When MAD moved West with its Usual Gang of Idiots, it relaunched with a bang. While still recognizably MAD (though old-timers might have said otherwise), it had fresh energy, fresh anger, and no fear. Senior editor Bill Morrison shepherded a new vision that honored the original vision of the magazine, while making it relevant again.
But the truth is that MAD made its reputation at a time when the competition wasn’t as fierce. It’s a recognizable brand, but our culture has now given it a million knock-offs (including three TV shows called MAD, with the animated one being the best). Yet… when we got the Eisner-nominated “The Ghastlygun Tinies,” it felt like the old days — like MAD was a magazine your parents rolled their eyes at, thinking you shouldn’t be reading it but not quite able to say why. It was thrilling. As an old-time reader who knew Dick DeBartolo and Mort Drucker’s movie parodies better than I knew the actual movies, it was good to see parodies as sharp, if occasionally not quite sure of their target. (But wasn’t it always thus?) Regardless, Tom Richmond is a worthy successor to Drucker.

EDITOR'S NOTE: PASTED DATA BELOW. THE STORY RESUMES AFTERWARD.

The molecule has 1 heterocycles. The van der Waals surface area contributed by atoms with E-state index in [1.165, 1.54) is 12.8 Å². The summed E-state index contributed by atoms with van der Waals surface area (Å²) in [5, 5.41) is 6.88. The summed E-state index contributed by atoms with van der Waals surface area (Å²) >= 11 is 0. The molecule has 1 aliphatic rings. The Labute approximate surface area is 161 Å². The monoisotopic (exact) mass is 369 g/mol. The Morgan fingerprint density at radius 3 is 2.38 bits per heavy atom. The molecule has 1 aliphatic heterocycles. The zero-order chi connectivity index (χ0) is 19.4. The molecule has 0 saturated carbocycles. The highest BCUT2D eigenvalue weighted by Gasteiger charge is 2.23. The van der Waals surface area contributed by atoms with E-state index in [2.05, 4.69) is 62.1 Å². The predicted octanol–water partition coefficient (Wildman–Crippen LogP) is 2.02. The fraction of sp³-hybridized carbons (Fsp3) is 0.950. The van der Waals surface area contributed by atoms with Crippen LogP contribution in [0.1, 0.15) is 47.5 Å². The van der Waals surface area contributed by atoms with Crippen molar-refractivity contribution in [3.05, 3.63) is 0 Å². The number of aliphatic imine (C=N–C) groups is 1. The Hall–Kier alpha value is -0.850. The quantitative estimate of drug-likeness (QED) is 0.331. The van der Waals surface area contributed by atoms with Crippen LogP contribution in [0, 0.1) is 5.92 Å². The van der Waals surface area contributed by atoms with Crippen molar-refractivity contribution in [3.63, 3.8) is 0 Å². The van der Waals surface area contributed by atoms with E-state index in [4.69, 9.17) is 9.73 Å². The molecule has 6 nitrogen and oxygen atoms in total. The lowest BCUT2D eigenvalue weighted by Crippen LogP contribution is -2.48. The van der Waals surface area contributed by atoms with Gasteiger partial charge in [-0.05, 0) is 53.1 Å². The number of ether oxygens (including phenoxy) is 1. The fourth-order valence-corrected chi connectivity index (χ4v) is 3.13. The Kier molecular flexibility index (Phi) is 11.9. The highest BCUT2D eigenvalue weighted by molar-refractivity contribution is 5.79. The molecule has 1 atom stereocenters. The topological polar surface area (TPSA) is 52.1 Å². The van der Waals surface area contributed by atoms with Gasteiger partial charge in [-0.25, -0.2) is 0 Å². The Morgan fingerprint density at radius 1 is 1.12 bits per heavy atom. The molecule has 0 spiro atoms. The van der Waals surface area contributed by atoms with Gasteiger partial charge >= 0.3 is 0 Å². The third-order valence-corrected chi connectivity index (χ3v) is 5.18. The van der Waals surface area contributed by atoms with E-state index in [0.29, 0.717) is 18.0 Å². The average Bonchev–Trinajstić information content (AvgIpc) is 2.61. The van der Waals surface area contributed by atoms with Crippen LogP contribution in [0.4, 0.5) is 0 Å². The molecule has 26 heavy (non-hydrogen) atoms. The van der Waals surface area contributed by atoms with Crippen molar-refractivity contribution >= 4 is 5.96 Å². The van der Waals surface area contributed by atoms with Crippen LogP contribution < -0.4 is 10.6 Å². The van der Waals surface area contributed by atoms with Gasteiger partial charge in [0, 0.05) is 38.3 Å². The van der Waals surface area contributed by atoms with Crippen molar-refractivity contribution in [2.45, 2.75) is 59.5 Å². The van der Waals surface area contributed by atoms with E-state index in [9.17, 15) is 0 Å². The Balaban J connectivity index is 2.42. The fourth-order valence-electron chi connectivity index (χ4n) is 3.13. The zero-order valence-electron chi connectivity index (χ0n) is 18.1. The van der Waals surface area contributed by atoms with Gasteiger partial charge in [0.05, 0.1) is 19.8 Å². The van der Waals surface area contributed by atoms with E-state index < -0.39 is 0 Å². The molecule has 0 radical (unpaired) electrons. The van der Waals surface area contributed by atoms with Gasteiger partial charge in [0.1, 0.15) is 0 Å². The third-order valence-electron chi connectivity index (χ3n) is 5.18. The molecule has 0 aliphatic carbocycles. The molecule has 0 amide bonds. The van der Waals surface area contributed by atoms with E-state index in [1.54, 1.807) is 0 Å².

And then Warner let Bill Morrison go. Dan Telfer stepped up into the role, found his footing, and… it was too late. The writing was on the wall, if not in the margins with Sergio Aragones. MAD had been cancelled.
This month, we got the last issue — #9 of the new era, with a no doubt corporate-approved collaboration with Quentin Tarantino, even though Quentin is currently Sony and Mad is Warner. By becoming part of Once Upon a Time… in Hollywood, MAD stakes its claim as an icon, and just like when I was a kid reading it, it didn’t matter if I didn’t know what Bounty Law was as long as the parody was funny. (And no, the show doesn’t actually exist — the first parody of a non-existent pastiche? How meta.)
We’ve still got “Spy vs. Spy,” updates on “The Lighter Side of…”, and some random cartoons to make us smile.
They playfully rip The Marvelous Mrs. Maisel apart, and as usual, they’re right. Writer Arie Kaplan and artist Pete Woods celebrate Batman’s 80th Anniversary by asking “What if Batman were actually 80 years old?” and each panel is a delight. Sometimes this issue is set in the 1960s, and sometimes it’s today, and just in case you think they’re going gently into that good night…
There’s “The Great Trump Bestiary.” Maybe not quite as searing as “The Ghastlygun Tinies” was, because once Trump is in the title, you know it’s not going to be a love letter. MAD knows its audience. Written by David Seidman and delineated by Leonardo Rodriguez, the piece howls. It’s clever; it’s grotesque. For just a moment, it’s cathartic. MAD is going down swinging. And that’s how it should be.
You cannot save MAD. But you still owe it to yourself to buy this last issue. The cover features Alfred E. Newman “wanted dead or alive,” but he’ll never die as long as we remember.